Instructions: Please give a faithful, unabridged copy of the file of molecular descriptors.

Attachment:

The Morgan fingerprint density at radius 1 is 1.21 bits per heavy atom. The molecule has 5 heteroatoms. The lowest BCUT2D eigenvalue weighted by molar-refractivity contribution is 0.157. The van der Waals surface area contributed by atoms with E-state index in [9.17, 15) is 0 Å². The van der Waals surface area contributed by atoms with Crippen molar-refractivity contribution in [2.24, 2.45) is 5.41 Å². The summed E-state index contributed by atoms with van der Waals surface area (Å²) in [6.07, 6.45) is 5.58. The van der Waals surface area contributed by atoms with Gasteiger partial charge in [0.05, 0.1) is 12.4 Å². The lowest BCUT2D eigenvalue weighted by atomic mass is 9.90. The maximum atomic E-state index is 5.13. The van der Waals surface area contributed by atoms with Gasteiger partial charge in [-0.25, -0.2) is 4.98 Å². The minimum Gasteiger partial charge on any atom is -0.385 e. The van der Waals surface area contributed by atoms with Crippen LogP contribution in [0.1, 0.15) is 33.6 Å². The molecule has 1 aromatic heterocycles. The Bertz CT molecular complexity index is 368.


The Morgan fingerprint density at radius 1 is 1.21 bits per heavy atom. The molecule has 5 heteroatoms. The lowest BCUT2D eigenvalue weighted by molar-refractivity contribution is 0.157. The van der Waals surface area contributed by atoms with E-state index in [9.17, 15) is 0 Å². The van der Waals surface area contributed by atoms with Crippen molar-refractivity contribution in [2.24, 2.45) is 5.41 Å². The summed E-state index contributed by atoms with van der Waals surface area (Å²) in [6.07, 6.45) is 5.58. The van der Waals surface area contributed by atoms with Gasteiger partial charge in [0.05, 0.1) is 12.4 Å². The lowest BCUT2D eigenvalue weighted by atomic mass is 9.90. The maximum atomic E-state index is 5.13. The van der Waals surface area contributed by atoms with Gasteiger partial charge in [-0.25, -0.2) is 4.98 Å². The minimum Gasteiger partial charge on any atom is -0.385 e. The van der Waals surface area contributed by atoms with Crippen LogP contribution in [0.1, 0.15) is 33.6 Å². The molecule has 1 aromatic heterocycles. The Bertz CT molecular complexity index is 368.